There are two key issues here.
First, evidently fearing that the situation is too complicated to explain, the video keeps the story simple--and provides misinformation. For example, the video and campaign make it seem as though the search for Kony can be contained to Uganda. Joseph Kony has not been living in Uganda for several years. It grips viewers with claims that Kony has trained 30,000 children soldiers. But this number covers a 30-year span. And the figure actually refers to the number of children abducted, not who were forced to soldier. The filmmakers definitely live in a time warp. They collapse past and present.
Atrocities that happened in northern Uganda years ago are presented as if they are happening right now.
Most worrying of all, the video avoids the ways that the Ugandan government and military are involved in many of the same atrocities that the filmmakers ascribe to Kony and his militia. And it is silent --dead mum-- about how the U.S. has been implicated, and how natural resources are key. The basic plea of the campaign is to send money to its foundation, Invisible Children, and to keep American army "advisors" in Uganda to train the military with weapons and strategy to find Joseph Kony. Alas: uninformed policy prescriptions make bad situations worse. Quite possibly, this hunt for Kony will simply foment more senseless violence.
Is that the change young people should be spurred to demand?
Further: when those who supported action on the basis of the misinformation learn the facts (as they inevitably will through the same viral media that has promoted the video), they will grow jaded, cynical, and utterly disengaged from political activism. Correctly feeling that they were fooled into action, they will refuse to invest energy again.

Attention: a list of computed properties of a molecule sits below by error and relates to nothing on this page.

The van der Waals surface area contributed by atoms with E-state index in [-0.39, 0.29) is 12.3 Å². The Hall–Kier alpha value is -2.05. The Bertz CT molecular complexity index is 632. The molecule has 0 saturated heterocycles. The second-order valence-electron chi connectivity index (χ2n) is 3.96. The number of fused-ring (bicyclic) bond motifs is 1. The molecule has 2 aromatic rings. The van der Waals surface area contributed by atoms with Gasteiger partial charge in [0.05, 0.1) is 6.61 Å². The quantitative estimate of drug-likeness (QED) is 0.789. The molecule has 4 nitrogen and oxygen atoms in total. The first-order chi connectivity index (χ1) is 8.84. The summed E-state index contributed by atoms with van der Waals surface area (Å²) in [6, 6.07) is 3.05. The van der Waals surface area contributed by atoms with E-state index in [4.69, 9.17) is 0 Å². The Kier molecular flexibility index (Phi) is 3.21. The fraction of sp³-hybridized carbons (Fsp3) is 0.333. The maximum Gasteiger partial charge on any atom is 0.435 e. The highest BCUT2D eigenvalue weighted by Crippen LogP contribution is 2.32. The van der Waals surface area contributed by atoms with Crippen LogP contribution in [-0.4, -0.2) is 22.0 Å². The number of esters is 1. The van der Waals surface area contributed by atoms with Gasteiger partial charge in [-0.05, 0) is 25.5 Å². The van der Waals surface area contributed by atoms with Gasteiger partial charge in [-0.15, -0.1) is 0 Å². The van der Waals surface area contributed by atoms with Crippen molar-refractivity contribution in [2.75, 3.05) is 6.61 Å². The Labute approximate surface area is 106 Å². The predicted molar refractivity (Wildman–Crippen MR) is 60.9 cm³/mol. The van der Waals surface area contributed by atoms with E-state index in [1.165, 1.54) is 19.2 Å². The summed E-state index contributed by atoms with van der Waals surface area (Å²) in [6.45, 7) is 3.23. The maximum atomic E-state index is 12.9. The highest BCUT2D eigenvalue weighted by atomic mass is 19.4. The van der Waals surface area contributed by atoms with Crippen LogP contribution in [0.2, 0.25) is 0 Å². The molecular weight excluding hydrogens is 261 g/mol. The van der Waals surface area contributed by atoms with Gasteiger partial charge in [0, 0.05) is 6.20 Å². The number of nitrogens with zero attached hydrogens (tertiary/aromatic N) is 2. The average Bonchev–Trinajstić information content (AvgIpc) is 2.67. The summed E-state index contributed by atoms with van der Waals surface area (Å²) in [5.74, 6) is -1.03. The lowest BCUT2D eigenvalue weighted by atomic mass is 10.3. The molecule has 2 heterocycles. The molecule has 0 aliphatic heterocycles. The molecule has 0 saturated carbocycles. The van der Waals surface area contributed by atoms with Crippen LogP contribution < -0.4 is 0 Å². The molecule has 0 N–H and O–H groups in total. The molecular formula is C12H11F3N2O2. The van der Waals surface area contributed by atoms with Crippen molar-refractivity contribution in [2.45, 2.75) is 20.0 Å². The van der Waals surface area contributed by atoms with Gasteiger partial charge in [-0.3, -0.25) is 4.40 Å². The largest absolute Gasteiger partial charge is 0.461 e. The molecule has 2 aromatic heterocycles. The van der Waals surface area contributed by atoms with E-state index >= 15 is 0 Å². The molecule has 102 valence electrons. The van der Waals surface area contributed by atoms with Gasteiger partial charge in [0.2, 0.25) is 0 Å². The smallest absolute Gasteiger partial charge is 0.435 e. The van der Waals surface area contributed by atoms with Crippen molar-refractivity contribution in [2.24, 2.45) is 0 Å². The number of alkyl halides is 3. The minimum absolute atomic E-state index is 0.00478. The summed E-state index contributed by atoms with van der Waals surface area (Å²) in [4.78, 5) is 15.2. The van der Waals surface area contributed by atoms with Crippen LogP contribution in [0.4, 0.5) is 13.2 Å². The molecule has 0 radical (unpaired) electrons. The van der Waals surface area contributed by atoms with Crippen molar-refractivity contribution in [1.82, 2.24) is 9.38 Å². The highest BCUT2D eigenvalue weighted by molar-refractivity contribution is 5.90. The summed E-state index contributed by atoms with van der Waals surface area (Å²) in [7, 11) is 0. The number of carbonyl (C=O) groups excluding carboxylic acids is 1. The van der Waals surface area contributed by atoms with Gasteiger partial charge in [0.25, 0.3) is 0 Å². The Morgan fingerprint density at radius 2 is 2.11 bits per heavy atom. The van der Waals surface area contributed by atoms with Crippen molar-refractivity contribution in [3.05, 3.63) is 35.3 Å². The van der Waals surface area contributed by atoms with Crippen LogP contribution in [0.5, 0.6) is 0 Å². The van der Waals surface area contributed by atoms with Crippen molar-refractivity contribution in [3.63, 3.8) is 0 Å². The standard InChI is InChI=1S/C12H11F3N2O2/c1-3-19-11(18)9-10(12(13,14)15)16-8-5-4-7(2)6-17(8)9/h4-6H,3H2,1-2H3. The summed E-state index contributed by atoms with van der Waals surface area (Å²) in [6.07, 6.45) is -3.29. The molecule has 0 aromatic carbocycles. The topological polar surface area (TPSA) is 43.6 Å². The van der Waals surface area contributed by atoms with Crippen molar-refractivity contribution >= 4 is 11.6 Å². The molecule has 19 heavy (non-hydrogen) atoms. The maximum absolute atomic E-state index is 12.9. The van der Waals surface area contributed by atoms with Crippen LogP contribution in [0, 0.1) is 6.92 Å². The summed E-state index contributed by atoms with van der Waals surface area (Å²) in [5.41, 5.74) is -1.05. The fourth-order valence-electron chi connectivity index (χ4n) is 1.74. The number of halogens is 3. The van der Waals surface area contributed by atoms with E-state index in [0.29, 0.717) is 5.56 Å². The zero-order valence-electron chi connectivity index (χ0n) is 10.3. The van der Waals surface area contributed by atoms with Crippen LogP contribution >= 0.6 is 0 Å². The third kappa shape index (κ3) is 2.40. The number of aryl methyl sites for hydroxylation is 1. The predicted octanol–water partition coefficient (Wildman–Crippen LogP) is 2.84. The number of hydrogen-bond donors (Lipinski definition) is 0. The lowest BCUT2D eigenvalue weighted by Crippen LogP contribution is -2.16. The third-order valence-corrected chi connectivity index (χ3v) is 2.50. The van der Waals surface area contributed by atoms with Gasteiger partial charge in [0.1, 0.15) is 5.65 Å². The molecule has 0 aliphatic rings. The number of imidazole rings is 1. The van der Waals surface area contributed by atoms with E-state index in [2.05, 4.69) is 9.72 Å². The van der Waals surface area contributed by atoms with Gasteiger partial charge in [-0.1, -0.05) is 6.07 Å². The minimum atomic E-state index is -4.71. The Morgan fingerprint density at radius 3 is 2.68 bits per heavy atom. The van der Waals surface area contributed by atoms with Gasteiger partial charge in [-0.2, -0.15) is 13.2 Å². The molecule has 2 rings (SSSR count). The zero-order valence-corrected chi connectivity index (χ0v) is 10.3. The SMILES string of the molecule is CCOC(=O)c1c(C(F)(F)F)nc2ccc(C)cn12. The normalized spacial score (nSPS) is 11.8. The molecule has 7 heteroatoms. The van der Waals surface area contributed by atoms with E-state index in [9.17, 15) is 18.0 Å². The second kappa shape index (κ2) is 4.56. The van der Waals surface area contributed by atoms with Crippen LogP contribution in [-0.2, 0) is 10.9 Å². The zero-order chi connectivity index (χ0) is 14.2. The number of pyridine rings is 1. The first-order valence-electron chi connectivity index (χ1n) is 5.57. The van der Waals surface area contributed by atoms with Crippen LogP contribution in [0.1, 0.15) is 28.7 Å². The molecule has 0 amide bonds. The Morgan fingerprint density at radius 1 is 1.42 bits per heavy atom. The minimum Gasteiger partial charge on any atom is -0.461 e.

That's one problem. The second and greater problem is that this campaign is largely about consumption, not social activism. It is about buying a poster or bracelet, or sending a donation to Invisible Children. It is about purchasing and acquiring a product rather than tackling complexity. And let us be clear: just because a situation is complex does not mean there are no answers. But those answers come with education, context, and critical questioning. Not with passing fads.
The on-going violence in Uganda and neighboring states isn't a sound bite issue. We must not let ourselves off the hook by thinking that watching a 29-minute video is the same as participating in real social action. Nor is buying a $30 action kit. Young people need to learn about the issues, and schools and universities need to be invested in teaching about them.
Thanks to this campaign, millions of people who had never heard of Kony now know his name. But, misinformed by the video and encouraged to believe that supporting this campaign is all they need to do to spur fruitful change, viewers do not know enough to recognize what they are demanding. Knowledge is power. Americans, young or old, need to be informed in order to be critical. We need to hold the Kony 2012 campaign, and ourselves, to high standards in order to be thoughtful about the actual end goal.
A video gone viral is a dangerous substitute for informed activism.